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Rockwell revisits colorful history of cartoons

Rockwell revisits colorful history of cartoons

At the Norman Rockwell Museum in Stockbridge, Massachusetts, you can skip down memory lane with a...
Rockwell revisits colorful history of cartoons
This drawing, showing an early version of the characters for the popular animated series 'The Flintstones,' is part of the exhibit 'Hanna-Barbera: The Architects of Saturday Morning' at the Norman Rockwell Museum in Stockbridge, Massachusetts.

Who was your favorite cartoon character when you were growing up?

Was it Fred Flintstone? Huckleberry Hound? Scooby-Doo?

For me, it was Yogi, the “smarter than the average bear” who lived in Jellystone Park.

At the Norman Rockwell Museum in Stockbridge, Massachusetts, you can skip down memory lane with a visit to a new exhibit, “Hanna-Barbera: The Architects of Saturday Morning.”

The first museum show about the world’s most successful animation partnership, the exhibit looks at popular cartoons from 1958 through the 1980s, before cable TV, when Hanna-Barbera dominated the three main channels. It focuses on the golden years, from “The Ruff and Reddy Show,” their first TV cartoon in 1957, to “Scooby-Doo, Where Are You!” in 1969.

It tells the story of how William Hanna and Joseph Barbera activated a fading animation industry, adapted their products to changing audiences during their 60 years as partners and earned seven Academy Awards and eight Emmys.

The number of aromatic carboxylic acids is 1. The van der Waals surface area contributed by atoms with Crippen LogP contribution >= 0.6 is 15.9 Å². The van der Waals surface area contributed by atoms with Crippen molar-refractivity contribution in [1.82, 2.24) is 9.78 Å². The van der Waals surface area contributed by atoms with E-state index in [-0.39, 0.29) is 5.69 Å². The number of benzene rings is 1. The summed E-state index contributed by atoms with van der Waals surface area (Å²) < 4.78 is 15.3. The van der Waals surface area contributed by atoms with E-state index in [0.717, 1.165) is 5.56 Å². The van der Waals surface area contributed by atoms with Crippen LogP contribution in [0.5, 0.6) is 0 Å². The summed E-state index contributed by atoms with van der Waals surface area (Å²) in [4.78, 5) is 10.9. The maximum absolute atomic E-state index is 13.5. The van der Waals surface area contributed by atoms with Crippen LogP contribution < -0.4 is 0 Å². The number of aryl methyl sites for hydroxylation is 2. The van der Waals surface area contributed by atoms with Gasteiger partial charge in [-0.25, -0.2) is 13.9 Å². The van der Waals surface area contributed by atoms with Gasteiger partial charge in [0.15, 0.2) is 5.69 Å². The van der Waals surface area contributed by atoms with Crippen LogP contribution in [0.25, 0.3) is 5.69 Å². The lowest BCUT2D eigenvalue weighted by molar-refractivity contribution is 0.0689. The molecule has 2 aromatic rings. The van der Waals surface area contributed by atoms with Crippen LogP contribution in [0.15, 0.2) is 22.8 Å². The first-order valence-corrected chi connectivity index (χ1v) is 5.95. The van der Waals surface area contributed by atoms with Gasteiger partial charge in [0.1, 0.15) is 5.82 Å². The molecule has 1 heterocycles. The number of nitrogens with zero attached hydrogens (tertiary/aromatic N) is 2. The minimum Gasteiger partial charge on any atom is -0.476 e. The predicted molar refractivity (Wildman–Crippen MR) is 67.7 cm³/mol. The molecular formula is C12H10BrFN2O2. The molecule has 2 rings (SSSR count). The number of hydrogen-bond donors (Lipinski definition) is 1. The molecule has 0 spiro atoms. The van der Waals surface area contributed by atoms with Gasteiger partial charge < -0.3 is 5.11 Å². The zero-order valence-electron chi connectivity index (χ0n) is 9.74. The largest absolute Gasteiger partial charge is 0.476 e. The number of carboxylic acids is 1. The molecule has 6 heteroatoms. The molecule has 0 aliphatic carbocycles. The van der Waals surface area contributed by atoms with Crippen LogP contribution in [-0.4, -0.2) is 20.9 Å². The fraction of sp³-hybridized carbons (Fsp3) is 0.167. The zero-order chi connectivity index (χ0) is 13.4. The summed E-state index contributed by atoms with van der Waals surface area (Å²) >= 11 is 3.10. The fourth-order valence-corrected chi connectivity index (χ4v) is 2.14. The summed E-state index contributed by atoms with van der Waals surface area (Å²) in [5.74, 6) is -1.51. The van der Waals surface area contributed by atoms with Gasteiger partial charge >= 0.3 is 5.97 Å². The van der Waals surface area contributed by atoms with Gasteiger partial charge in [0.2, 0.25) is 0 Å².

Visitors will see original animation art, sketches, model sheets, photographs, archival materials, toys, an interactive installation featuring Hanna-Barbera characters and a video produced by the Norman Rockwell Museum, with commentary from veteran Hanna-Barbera animators.

The exhibit, which runs through May 29, includes programs for adults and children.

There will be three talks: “The Development of the Animated Short for Television” on Dec. 10;

“Full Animation VS. Limited Animation: How Are They Different?” on Jan. 14 and “Television Sit-Coms as Inspiration for Animated Programs” on Feb. 11.

Cartooning and animation workshops for kids are planned Dec. 26-29 and drop-in art classes are scheduled during the February winter break.

Sculpture at Opalka

An opening reception is scheduled from 6 to 8 p.m. Friday for “Gravity & Light: Caroline Ramersdorfer, 1985-2016” in the Opalka Gallery at the Sage Colleges in Albany.

At 6:30 p.m. Tuesday, the artist will give a talk about her work.

Ramersdorfer, who was born in Austria and schooled in Europe, lives in the southern Adirondack town of Wells but has exhibited internationally and installed permanent works in Asia, Europe and the Middle East.

In our region, her sculpture has appeared in the Contemporary Sculpture at Chesterwood show in Massachusetts and the Laffer Gallery in Schuylerville.

“Gravity & Light” runs through March 2.

Free on Sunday

The Clark Art Institute in Williamstown, Massachusetts, is offering free admission on Sunday as part of the museum’s “First Sundays Free” program, which continues through May 2017.

Families are invited to spend the day exploring the permanent collection galleries and making gifts inspired by the exhibit “Japanese Impressions: Color Woodblock Prints from the Rodbell Collection,” which opens Dec. 10.

Reach Gazette reporter Karen Bjornland at 395-3197, [email protected] or on Twitter @bjorngazette.

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